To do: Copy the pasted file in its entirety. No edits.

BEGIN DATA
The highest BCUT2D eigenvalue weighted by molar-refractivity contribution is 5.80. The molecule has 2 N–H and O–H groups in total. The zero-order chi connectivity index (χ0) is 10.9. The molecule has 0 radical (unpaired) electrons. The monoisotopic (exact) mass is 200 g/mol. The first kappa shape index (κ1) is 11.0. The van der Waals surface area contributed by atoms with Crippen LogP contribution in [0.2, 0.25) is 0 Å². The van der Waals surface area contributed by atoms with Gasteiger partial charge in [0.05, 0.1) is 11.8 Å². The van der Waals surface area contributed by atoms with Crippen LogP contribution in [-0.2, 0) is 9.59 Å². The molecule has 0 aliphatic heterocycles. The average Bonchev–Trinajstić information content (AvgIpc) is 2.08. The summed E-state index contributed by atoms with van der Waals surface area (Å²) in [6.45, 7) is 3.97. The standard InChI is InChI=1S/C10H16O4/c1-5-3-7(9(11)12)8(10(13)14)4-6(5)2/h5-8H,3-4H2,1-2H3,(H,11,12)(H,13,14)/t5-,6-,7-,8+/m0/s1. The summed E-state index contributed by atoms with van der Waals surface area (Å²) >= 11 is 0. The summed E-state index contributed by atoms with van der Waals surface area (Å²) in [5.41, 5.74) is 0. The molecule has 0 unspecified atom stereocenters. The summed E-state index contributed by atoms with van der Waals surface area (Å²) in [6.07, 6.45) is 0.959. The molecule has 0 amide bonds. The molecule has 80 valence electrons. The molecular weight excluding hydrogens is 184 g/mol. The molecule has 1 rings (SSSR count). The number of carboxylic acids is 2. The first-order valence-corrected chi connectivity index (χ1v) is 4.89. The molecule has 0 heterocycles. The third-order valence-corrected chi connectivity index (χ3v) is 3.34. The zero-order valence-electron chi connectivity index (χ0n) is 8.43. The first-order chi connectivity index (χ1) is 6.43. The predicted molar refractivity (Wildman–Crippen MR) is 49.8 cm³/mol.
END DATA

The highest BCUT2D eigenvalue weighted by molar-refractivity contribution is 5.80. The molecule has 2 N–H and O–H groups in total. The zero-order chi connectivity index (χ0) is 10.9. The molecule has 0 radical (unpaired) electrons. The monoisotopic (exact) mass is 200 g/mol. The first kappa shape index (κ1) is 11.0. The van der Waals surface area contributed by atoms with Crippen LogP contribution in [0.2, 0.25) is 0 Å². The van der Waals surface area contributed by atoms with Gasteiger partial charge in [0.05, 0.1) is 11.8 Å². The van der Waals surface area contributed by atoms with Crippen LogP contribution in [-0.2, 0) is 9.59 Å². The molecule has 0 aliphatic heterocycles. The average Bonchev–Trinajstić information content (AvgIpc) is 2.08. The summed E-state index contributed by atoms with van der Waals surface area (Å²) in [6.45, 7) is 3.97. The standard InChI is InChI=1S/C10H16O4/c1-5-3-7(9(11)12)8(10(13)14)4-6(5)2/h5-8H,3-4H2,1-2H3,(H,11,12)(H,13,14)/t5-,6-,7-,8+/m0/s1. The summed E-state index contributed by atoms with van der Waals surface area (Å²) >= 11 is 0. The summed E-state index contributed by atoms with van der Waals surface area (Å²) in [5.41, 5.74) is 0. The molecule has 0 unspecified atom stereocenters. The summed E-state index contributed by atoms with van der Waals surface area (Å²) in [6.07, 6.45) is 0.959. The molecule has 0 amide bonds. The molecule has 80 valence electrons. The molecular weight excluding hydrogens is 184 g/mol. The molecule has 1 rings (SSSR count). The number of carboxylic acids is 2. The first-order valence-corrected chi connectivity index (χ1v) is 4.89. The molecule has 0 heterocycles. The third-order valence-corrected chi connectivity index (χ3v) is 3.34. The zero-order valence-electron chi connectivity index (χ0n) is 8.43. The first-order chi connectivity index (χ1) is 6.43. The predicted molar refractivity (Wildman–Crippen MR) is 49.8 cm³/mol.